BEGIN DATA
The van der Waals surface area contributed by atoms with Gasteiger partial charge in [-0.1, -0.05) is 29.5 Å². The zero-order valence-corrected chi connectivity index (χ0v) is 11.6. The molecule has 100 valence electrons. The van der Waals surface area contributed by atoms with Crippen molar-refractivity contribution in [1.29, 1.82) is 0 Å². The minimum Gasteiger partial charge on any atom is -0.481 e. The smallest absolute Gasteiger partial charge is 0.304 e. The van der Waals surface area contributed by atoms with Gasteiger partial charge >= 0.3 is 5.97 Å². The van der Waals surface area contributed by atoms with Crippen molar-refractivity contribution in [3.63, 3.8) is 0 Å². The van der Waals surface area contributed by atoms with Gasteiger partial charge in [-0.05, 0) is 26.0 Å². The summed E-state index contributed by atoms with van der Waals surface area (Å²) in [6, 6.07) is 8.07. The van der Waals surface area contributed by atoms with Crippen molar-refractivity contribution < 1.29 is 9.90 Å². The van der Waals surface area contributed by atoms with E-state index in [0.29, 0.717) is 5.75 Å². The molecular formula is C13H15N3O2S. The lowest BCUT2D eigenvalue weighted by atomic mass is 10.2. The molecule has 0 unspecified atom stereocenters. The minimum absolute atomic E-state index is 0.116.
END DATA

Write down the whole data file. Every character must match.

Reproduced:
The van der Waals surface area contributed by atoms with Gasteiger partial charge in [-0.1, -0.05) is 29.5 Å². The zero-order valence-corrected chi connectivity index (χ0v) is 11.6. The molecule has 100 valence electrons. The van der Waals surface area contributed by atoms with Crippen molar-refractivity contribution in [1.29, 1.82) is 0 Å². The minimum Gasteiger partial charge on any atom is -0.481 e. The smallest absolute Gasteiger partial charge is 0.304 e. The van der Waals surface area contributed by atoms with Gasteiger partial charge >= 0.3 is 5.97 Å². The van der Waals surface area contributed by atoms with Crippen molar-refractivity contribution in [3.63, 3.8) is 0 Å². The van der Waals surface area contributed by atoms with Gasteiger partial charge in [-0.05, 0) is 26.0 Å². The summed E-state index contributed by atoms with van der Waals surface area (Å²) in [6, 6.07) is 8.07. The van der Waals surface area contributed by atoms with Crippen molar-refractivity contribution < 1.29 is 9.90 Å². The van der Waals surface area contributed by atoms with E-state index in [0.29, 0.717) is 5.75 Å². The molecular formula is C13H15N3O2S. The lowest BCUT2D eigenvalue weighted by atomic mass is 10.2. The molecule has 0 unspecified atom stereocenters. The minimum absolute atomic E-state index is 0.116.